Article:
Okung is partly right: NFL rookies don’t need agents as much anymore now that rookie contracts are mostly slotted. But for veterans hitting the free agent market, that 2-3 percent agent fee is money well spent.

Extra point

Good story by ESPN.com’s Kevin Seifert this past week about the mountain of data that will be given to all 32 teams this offseason. For the past two years, the NFL and Zebra Technologies have tracked and recorded real-time positioning and movement of players using a chip embedded in the shoulder pads. The NFL has kept the data mostly to itself but will be giving it to teams in May to do with it what each team pleases. It will be interesting to see how teams find various uses for the data, and how useful it is in game planning and in-game adjustments. The data could also be used for and against players in free agency. “Instead of them telling you that you’ve slowed down,” Browns receiver Andrew Hawkins said, “they can hand you a piece of paper showing you that you’re slower. That’s tough.” . . .

Oh, to be a fly on the wall when the Rams released defensive end Chris Long a few weeks ago (he since has signed with the Patriots). Long’s agent is Marvin Demoff, the 30-plus-year agent who represented players such as John Elway and Jonathan Ogden. And Demoff’s son is Kevin Demoff, who happens to be the Rams’ executive vice president of football operations. Here’s guessing that Long knew the release was coming after two injury-plagued seasons . . . The Patriots acquired a couple of players who already had a special place in their heart for the franchise. Receiver Chris Hogan played his first game against the Patriots (Week 1 in 2013) and scored his first touchdown against them (Week 6 of 2014). And Long’s first two-sack game came against the Patriots (Week 7 of 2008) . . . Bill Belichick will be at West End Johnnie’s in downtown Boston on March 31 for a fundraiser for the Bill Belichick Foundation, which supports student-athletes and organizations through grants and scholarship programs. Belichick will speak at the event, which will also have complimentary bites, music, and raffle prizes. Tickets cost $45 and are available at billbelichickfoundation.org.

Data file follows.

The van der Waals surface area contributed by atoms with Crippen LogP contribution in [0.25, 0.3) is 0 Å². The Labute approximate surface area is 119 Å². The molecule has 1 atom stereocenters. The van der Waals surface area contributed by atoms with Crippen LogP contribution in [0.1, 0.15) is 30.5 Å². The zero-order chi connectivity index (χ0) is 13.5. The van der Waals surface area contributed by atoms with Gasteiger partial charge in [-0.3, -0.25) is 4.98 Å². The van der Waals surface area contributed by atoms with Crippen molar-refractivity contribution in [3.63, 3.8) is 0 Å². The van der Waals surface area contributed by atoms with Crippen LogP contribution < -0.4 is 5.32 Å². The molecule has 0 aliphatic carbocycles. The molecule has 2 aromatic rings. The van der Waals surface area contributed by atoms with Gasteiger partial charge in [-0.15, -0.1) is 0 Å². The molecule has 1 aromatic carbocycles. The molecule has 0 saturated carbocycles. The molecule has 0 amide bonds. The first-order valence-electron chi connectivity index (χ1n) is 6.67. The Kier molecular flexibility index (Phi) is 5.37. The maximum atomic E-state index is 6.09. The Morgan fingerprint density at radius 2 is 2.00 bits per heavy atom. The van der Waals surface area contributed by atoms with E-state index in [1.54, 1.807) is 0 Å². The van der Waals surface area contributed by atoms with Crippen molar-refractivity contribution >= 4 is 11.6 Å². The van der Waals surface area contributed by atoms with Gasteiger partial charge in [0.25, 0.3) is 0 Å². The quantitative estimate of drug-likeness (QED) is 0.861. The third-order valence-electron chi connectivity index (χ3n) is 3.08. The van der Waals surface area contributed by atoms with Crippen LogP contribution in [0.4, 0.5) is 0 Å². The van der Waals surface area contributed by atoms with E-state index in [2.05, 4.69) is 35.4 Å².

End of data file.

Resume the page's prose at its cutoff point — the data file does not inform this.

Cash isn’t king

The New York Giants splurged in free agency, spending more than $200 million in the first week to shore up their defense. However, the team should temper expectations for the upcoming season as few big spenders have seen immediate success. Here’s how past teams fared after their hefty payouts:

Compiled by Michael Grossi

Ben Volin can be reached at ben.volin@globe.com. Follow him on Twitter @BenVolin. Material from interviews, wire services, other beat writers, and league and team sources was used in this report.